2016 Auditor General ReportWith several accounting officers admitting before the Public Accounts Committee (PAC) when it recently met to various financial infractions, concerns are being raised that this points to a systemic lack of standards.In an interview with Guyana Times, financial consultant John Seeram noted that capacity building among the various regional administrations would go a far way to minimising the flagrant abuses identified in the Auditor General’s 2016 report.Seeram, who is also the Chairman of the Institute of Internal Auditors (IIA) Guyana chapter, acknowledged that the administrations of the 10 Regions have internal auditors. At the same time, he questioned their efficiency.Institute of Internal Auditors Chairman John Seeram“They need more training. And in so doing, they must be able to know that they must work along with management in order to meet the financial goals of the Region. And that is where the Institute of Internal Auditors come in, because we normally mount at least three to four seminars a year on pertinent topics relating to the practice of accounting and auditing in the public service.“And I believe that once they attend those seminars, that could be a way of professional development for our internal auditors. As it stands right now, I would venture to say that there is need for more training for the internal auditors so as to minimise the comments made by the Auditor General in his report,” Seeram stated.Fiscal abuseRecently, a showdown had ensued at the PAC between Committee Chairman Irfaan Ali and Regional Executive Officer (REO) Rupert Hopkinson over the Region Two administration’s financial indiscretions.Prior to the meeting, Hopkinson had made an official response to the 2016 Audit Report’s findings. Ali had pointed to a number of disturbing trends from the explanations. He cited a section of the foreword of Hopkinson’s response, where he noted the administration was not disputing it used current allocations to fund capital projects.Under fire from Ali, the REO had claimed that these were all projects of an emergency nature. At this point, Ali had slammed Hopkinson for being aware of breaches to the law yet going ahead with the projects out of the belief that they were in the best interest of the Region.The projects included the construction of a bus shed at Dartmouth, construction of the Anna Regina Health Centre, construction of a fence at Unity Park Phase One, construction of a fence at Unity Park Phase Two, and construction of a sitting area at Cotton Field and landing at Liberty, Pomeroon.Hopkinson’s contention is that the works were of an emergency nature, requested from the heads of programmes within the regional administration. In his official response, he has also stressed that the projects would have benefited residents.Notably, Hopkinson, in his explanation, had stated: “We seek pardon for any contravention of policy, on the grounds that the Region saved $500 million from 2016 to date… on this score, the administration of Pomeroon-Supenaam Region is of the opinion that the Region should be commended for its judicious spending of Government budgetary allocations…in the face of a culture of dishonesty.”City Hall was also placed in the limelight earlier this year after complaints from Auditor General Deodat Sharma over his inability to access certain documents during a previous audit. Following threats to seek criminal charges, the Council provided these documents at a subsequent PAC meeting.Under a barrage of questions, City Treasurer Ron McAlmont had resolutely refused to provide an explanation for the delay in the handing over of information auditors have been after since the initial audit in 2017.The Audit Office of Guyana had found that as at December 31, 2016, $396.5 million was expended. From the start, City Hall’s financial status, how it spent almost $175 million and its failure to submit documentation dating from 2005 posed a challenge to the PAC.Then, the PAC had clashed with the Guyana Water Inc (GWI) last month over the fact that a programme that was approved by the National Assembly was revised despite works already commencing.GWI Executive Director for Project Implementation, Ramchand Jailal had faced the brunt of questioning from the PAC. He related that during 2016, the original programme was revised.While GWI and the Communities Ministry had held out that no wrongdoing was done when it revised the terms of the Hinterland Water Supply programme, the Auditor General had informed them of their liability in the matter.“Mr Chair, that’s a breach of the Fiscal Act. The FMA [Fiscal Management and Accountability] Act says unspent balances must be refunded to the Consolidated Fund. But you only got the approval on 29 of December. So you are covering yourself afterwards. So that’s a breach,” Sharma had explained.PAC Chairman Ali has already made calls for harsher penalties for those who commit financial crimes, besides what the Fiscal Management and Accountability Act already provides for.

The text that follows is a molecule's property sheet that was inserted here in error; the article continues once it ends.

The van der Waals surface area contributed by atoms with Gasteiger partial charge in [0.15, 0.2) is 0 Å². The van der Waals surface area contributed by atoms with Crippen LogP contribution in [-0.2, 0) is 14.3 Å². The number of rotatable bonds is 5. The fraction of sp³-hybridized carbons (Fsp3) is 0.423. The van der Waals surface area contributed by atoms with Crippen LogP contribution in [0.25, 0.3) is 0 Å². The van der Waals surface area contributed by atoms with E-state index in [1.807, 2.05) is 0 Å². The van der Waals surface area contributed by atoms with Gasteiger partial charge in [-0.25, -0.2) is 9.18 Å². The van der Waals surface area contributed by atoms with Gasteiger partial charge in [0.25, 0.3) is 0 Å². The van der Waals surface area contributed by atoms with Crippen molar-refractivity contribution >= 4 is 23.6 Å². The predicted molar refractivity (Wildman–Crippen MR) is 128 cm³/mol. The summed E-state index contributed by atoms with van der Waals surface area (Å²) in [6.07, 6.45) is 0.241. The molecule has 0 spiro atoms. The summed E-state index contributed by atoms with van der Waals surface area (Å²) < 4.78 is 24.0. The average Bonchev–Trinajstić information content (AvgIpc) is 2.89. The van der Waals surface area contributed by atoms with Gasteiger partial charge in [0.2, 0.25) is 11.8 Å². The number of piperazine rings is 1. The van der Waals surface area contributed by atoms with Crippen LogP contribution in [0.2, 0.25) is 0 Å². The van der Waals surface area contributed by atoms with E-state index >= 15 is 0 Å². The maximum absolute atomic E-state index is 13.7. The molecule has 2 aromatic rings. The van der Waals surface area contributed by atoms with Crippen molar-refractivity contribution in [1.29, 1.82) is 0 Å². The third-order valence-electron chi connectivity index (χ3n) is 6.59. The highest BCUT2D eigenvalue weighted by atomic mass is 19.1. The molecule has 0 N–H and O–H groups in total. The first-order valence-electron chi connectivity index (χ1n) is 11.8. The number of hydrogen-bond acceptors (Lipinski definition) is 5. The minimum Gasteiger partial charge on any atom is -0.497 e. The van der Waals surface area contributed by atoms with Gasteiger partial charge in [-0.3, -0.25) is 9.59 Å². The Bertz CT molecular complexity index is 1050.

Julie was born in Liverpool and after travelling the world in 1990, she settled in Donegal Town. A mum of two, Julie is married to Jack who is an Aikido teacher with the highest grade in Ireland!Julie works with Lifestart, a child development programme for parents of under 3s in South Donegal, and she runs Parentstop one day a week in Donegal Town. A busy woman, Julie loves to travel and enjoys walking, yoga, and doing all she can to assist those in need by organising charity events.With the help of her daughter, Leela, she established the charity ‘Share the Warmth’ which invites people to knit hats, scarves, or even squares to share with people living on the street or in cold accommodation to keep cosey in the winter months. Julie was recently involved in the hugely succesful Red & Purple Walk which raised much needed funds for the refurbishment of Donegal Hospital.Speaking about the hospital, she said; “Our vision is to create a home from home environment which offers comfort and pleasant surroundings for the patients and their family and friends.”This is Julie’s Donegal…(1) What is your favourite place in Donegal and why?I have to say the Fanad peninsula. The scenery is breath taking(2 )If you could change one thing about Donegal what would it be?The weather! Or more facilities for recreational purposes.(3) Who is the one person in Donegal that you look up to and why?I don’t think I actually look up to anyone, but if you ask me who I admire in Donegal I’d have to say Clive Alcorn for what he’s achieved in building up Tropical World in Letterkenny.(4) Daniel O’Donnell or Packie Bonner?Ooh that’s difficult. As I’m not the least bit interested in country music or soccer so that’s a tough choice. I’ll say Daniel O’Donnell though as he does a lot of charity work.(5) What has been Donegal’s proudest moment in recent years?Standing up for their rights and voting no in referendums for the Fiscal Treaty and both Lisbon Treaties! (6) What has been the biggest compliment you’ve ever received?From a relative who told me they call me Pollyanna (a character in a book) as she said I have a great outlook on life and I always look for the positiveFun-loving Pollyanna as played by Hayley Mills in the Disney adaption of the Eleanor H. Porter novel(7) What is your favourite Donegal-made product?Kelp powder from Carrick. It’s full of nutrients and iodine which is important for us mature ladies.(8) Who is Donegal’s greatest ambassador around the world and why?I’m not really sure who represents us around the world but I would nominate Mary and Ernan McGettigan for being great ambassadors for Donegal all round Ireland.They lead the committees who organise the Food Festival, Summer Festival and a Taste of Christmas a in Donegal Town and all these festivals bring people from all over Ireland. The Food Festival actually brings people from all over Europe and America. I suppose they actually could be our greatest ambassadors around the world.(9) Who is Donegal’s most successful businessperson in your opinion?Definitely Clive Alcorn from Alcorn’s Garden Centre in Letterkenny. He’s responsible for Tropical World and has ploughed money into it every year to create a really awesome animal sanctuary.His love of the animals and his passion and enthusiasm is so refreshing. He really is creating his own dream and he has a great bunch working with him.(10) Who is your favourite Donegal sportsperson of all time?Again, I’m not into sport really but I do like Seamie Coleman as he’s a great footballer and a really nice person. My dad would disown me for that as he was a staunch Liverpool supporter!(11) What is your favourite Donegal restaurant?I’ll have to choose somewhere in Donegal Town as I live there. You can’t get a better Indian than Chandpur in Donegal Town.(12) Donegal’s golden eagles or basking sharks?Another hard choice, but probably basking sharks. They’re a bit more lovable than sharp clawed, razor beaked eagles!(13) What is your favourite Donegal saying or expression?“Sure, it’s grand”!(14) What is the biggest challenge facing the people of Donegal today?The limited opportunities here. I think it’s really sad that people, particularly young people, have to leave their homes to be able to fulfil their dreams.(15) What is your favourite Donegal food?I’m vegetarian so we don’t really get much choice in restaurants. Donegal don’t really have a “special” or “traditional” food when it comes to vegetarianism!(16) Is there anything that really annoys you about Donegal or its people?Probably the time keeping! Also, the lack of awareness that some drivers have for other people on the road.(17) Do you have a favourite local band?Yeah, can I have 2? Humble earthworms and Serial Twin!(18) If you had a million euro to improve something in Donegal what would it be?I would create a Barefoot Park in Ards Forest Park. I recently experienced one in the Black Forest, Germany. It was 2.5 kms of all different underfoot material eg mud, sand, nails heads, broken sea glass, bark, pine cones etc and it was an awesome experience and really made you aware of what you were walking on. It’s something that can be enjoyed by all ages and in all weathers.(19) What is your favourite part about being organising a charity event?I have to say the amazing support from the local people. We were blown away by the generosity and positive feedback we got from everyone and by the amount of people who turned up for the walk in Purple and Red. Such a great community.(20) Is there anything about Donegal that you are very proud of?Again, the awesome community spirit. When Donegal people like what you’re doing, they give 100 per cent support.Julie with her friends during the Purple & Red fundraising weekend earlier this monthHow to donate to Julie’s initiative to improve Donegal Hospital:If anyone would still like to donate, you can make cheques to “Purple and Red Ladies”.Or pay straight into bank with the following details:IBAN IE57AIBK93730428899074BIC AIBKIE2DJulie asks that you put your name in the reference so they can thank those who have donated.My Donegal… with activist Julie Voss! was last modified: September 28th, 2016 by Elaine McCalligShare this:Click to share on Facebook (Opens in new window)Click to share on Twitter (Opens in new window)Click to share on LinkedIn (Opens in new window)Click to share on Reddit (Opens in new window)Click to share on Pocket (Opens in new window)Click to share on Telegram (Opens in new window)Click to share on WhatsApp (Opens in new window)Click to share on Skype (Opens in new window)Click to print (Opens in new window)Tags:charitydonegal hospitalDonegal Townjulie vossMY DONEGALred and purple walkshare the warmth